A couple of awesome things happened this morning, that I can’t not mention.
First of all, I saw this lady:
I saw her, and I thought, oh… I do this too. New York City is an orchestra of facial ticks some mornings (and afternoons and nights). And there’s an anonymity and permission allowed to you on the subway. Is it like this in all cities? I know about the NYC subway policy of behavioral leeway, because I’ve wept multiple times on public transportation, and once I had an explosive screaming fight on the Jay Street Metro Tech platform with a now ex-boyfriend. It was all allowed. MTA decorum enforcers did not arrive with tissues or counselors. They also didn’t say anything when I saw a man clip his toenails and eat fig newtons right there on the seat. When a man tried clipping his toenails at Goodbye Blue Monday during one of my shifts, I had to ask him to stop. He was a little indignant. I said, “This is a public place. You’re doing a private thing. It’s not a bathroom. This is something you should do in your bathroom…” I guess I was the first person to explain this to him. I told him not to take it personally; it’s just a societal norm.
The lady in the video has a job. I’m assuming she has a job. It was morning rush hour. I don’t think anyone would sit on a train at that time if they weren’t going somewhere to get paid. I wanted to follow that lady and see where she worked. What does she do for a living? What does her cubicle look like? Does she like her coworkers? Do they like her? Hey lady! Can I stalk you for a little bit?
The other awesome thing was also on public transportation. I was on a different train–the 2 train going into the financial district. I haven’t been in these parts for years. I used to work at 85 Broad St. for like 7 years from the late ’90s on. Being there was really bringing back the ’90s for me. I had forgotten what a crush of human beings filled the train cars close to 9am. We were all on top of each other, breathing each others’ air, withstanding the conductor’s whimsical breaking. And nobody killed anyone. Not even one murder. People were even saying “excuse me” and “sorry.” I heard it on the radio once… if we were all gorillas in there, we would have ripped each other apart. Blood, mayhem, fury. But we on the train, we didn’t even growl. No one died. Not even a little.
Everyone got off the train, and the other track let off its load, and then there was the effort to get up the stairs. How is this ever going to work? But it did. We all just moved as much as we could, not killing anybody, and we got through it.
AND I even overheard a man offering to carry a woman’s heavy rolling bag up the stairs for her. A strange man asked to carry a strange woman’s bag for her and she let him! Amazing. I just wanted to say I’m impressed. No one died, and a lady got help with her bag.
Okay, sometimes things can be so horrible they are amazingly horrible, and I’m not going to ignore those either. This example comes from this past summer when I discovered a new form of subway torture… it’s when you’re exhausted, and all you want to do is go home and rest your pathetic struggling bones and you waited for 30 minutes standing for the train that finally came and then it stalls on the platform with doors open. And there’s music playing. And sometimes the torture is a singer-songwriter with an original song you don’t like and a voice that is wailing and little bit flat and a need to be liked that is huge–too huge for you to fill. And sometimes it is a saxophone with a meandering solo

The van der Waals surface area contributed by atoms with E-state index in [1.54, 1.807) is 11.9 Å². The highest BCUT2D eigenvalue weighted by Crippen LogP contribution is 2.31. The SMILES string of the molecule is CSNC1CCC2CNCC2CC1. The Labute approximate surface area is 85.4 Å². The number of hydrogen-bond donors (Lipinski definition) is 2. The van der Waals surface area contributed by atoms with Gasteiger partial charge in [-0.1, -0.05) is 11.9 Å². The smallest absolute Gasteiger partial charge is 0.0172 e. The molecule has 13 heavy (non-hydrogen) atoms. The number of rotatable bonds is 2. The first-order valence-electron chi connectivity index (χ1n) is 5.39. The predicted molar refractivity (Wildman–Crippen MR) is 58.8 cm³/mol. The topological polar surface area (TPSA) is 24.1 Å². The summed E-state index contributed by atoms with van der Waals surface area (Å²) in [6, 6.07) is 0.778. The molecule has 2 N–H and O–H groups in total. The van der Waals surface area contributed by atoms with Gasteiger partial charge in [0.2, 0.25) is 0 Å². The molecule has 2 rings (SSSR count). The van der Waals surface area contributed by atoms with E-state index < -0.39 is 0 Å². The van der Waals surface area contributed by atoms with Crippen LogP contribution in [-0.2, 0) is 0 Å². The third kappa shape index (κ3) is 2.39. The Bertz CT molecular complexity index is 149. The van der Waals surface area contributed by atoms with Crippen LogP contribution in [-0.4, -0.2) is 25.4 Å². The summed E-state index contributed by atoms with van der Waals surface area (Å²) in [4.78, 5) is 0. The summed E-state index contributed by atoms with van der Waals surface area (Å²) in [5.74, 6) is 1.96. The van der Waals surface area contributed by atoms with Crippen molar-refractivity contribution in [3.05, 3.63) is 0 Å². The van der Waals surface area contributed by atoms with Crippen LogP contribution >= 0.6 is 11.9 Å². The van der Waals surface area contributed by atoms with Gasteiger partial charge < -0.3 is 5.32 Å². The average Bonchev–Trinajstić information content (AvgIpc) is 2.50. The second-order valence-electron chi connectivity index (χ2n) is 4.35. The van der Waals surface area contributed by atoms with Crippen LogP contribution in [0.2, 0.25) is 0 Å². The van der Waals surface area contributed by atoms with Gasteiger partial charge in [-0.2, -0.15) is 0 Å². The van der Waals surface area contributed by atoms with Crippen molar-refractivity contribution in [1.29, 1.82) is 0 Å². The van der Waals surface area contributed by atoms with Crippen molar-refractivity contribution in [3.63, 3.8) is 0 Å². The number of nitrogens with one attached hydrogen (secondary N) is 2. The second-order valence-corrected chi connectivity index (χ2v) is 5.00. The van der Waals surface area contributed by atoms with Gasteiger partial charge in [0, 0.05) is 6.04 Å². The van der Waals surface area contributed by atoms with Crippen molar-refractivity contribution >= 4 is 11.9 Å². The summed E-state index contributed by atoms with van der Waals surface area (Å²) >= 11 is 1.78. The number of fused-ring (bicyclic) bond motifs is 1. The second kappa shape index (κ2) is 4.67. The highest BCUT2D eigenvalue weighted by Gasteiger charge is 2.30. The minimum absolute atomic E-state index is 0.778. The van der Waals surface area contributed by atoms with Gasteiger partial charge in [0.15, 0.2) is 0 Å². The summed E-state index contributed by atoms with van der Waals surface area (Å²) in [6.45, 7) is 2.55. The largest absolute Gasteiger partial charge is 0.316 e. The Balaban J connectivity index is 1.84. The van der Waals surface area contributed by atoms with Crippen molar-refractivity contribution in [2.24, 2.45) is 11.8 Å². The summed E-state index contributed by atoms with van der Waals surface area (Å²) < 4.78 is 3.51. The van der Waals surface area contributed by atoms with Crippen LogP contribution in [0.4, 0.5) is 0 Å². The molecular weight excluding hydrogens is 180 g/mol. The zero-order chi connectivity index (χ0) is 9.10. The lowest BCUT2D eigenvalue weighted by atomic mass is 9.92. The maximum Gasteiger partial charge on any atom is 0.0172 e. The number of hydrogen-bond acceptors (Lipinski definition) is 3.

that makes you question your love of horns. And sometimes it is this (but longer):
Bagpipes. On the subway. This happened.Share
Am I over my October performance art tour of Canada? No. No I am not.
Here are some more pictures. Look, Leslie is green. It’s the magic of theater. We are in our world created by the loving and genius hands of Julie Lamendola as we sing Leslie’s song “Sleep.”
And Genevieve with her monologue in the song “V-JJ” that I wrote initially for Bushwick Book Club presents Philip Roth. It was her improvised vagina monolgue. She initially wasn’t going to talk about her vagina but vaginas in general since her mom was in the audience that night, but in the end, she decided to talk about her vagina afterall. Her mom was okay. She knows her daughter has a vagina.
AND… here we are at the finale. Julie Lamendola’s interpretive vaginal dance.
It was the closer. I mean, where do you go from that. You go and have a drink and call it a night… You might want to sigh and digest your feelings, maybe mull it over with fellow spectators, maybe dance, shake it out, let it move through your body, your glorious body that is yours alone to experience the world with. But that’s about it.
Way to be, Rouyn-Noranda. Thanks for having us. You know how to make a vagina feel received.
Photos by Christian Luduc.Share